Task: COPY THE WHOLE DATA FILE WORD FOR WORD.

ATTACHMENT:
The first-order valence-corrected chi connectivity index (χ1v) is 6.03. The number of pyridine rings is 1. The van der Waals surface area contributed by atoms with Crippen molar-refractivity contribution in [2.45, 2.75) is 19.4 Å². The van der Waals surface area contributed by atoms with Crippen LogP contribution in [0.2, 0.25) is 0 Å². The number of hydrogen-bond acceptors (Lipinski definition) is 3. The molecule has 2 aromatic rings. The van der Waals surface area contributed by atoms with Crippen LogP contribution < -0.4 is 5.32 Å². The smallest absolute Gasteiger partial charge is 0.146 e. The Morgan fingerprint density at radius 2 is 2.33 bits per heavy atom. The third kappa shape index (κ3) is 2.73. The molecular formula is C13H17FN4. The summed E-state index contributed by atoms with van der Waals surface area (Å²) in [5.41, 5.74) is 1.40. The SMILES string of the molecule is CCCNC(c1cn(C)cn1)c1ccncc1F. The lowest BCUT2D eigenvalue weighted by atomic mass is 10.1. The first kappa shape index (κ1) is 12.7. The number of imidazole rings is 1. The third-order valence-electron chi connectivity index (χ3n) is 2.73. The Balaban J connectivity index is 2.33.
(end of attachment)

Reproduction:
The first-order valence-corrected chi connectivity index (χ1v) is 6.03. The number of pyridine rings is 1. The van der Waals surface area contributed by atoms with Crippen molar-refractivity contribution in [2.45, 2.75) is 19.4 Å². The van der Waals surface area contributed by atoms with Crippen LogP contribution in [0.2, 0.25) is 0 Å². The number of hydrogen-bond acceptors (Lipinski definition) is 3. The molecule has 2 aromatic rings. The van der Waals surface area contributed by atoms with Crippen LogP contribution < -0.4 is 5.32 Å². The smallest absolute Gasteiger partial charge is 0.146 e. The Morgan fingerprint density at radius 2 is 2.33 bits per heavy atom. The third kappa shape index (κ3) is 2.73. The molecular formula is C13H17FN4. The summed E-state index contributed by atoms with van der Waals surface area (Å²) in [5.41, 5.74) is 1.40. The SMILES string of the molecule is CCCNC(c1cn(C)cn1)c1ccncc1F. The lowest BCUT2D eigenvalue weighted by atomic mass is 10.1. The first kappa shape index (κ1) is 12.7. The number of imidazole rings is 1. The third-order valence-electron chi connectivity index (χ3n) is 2.73. The Balaban J connectivity index is 2.33.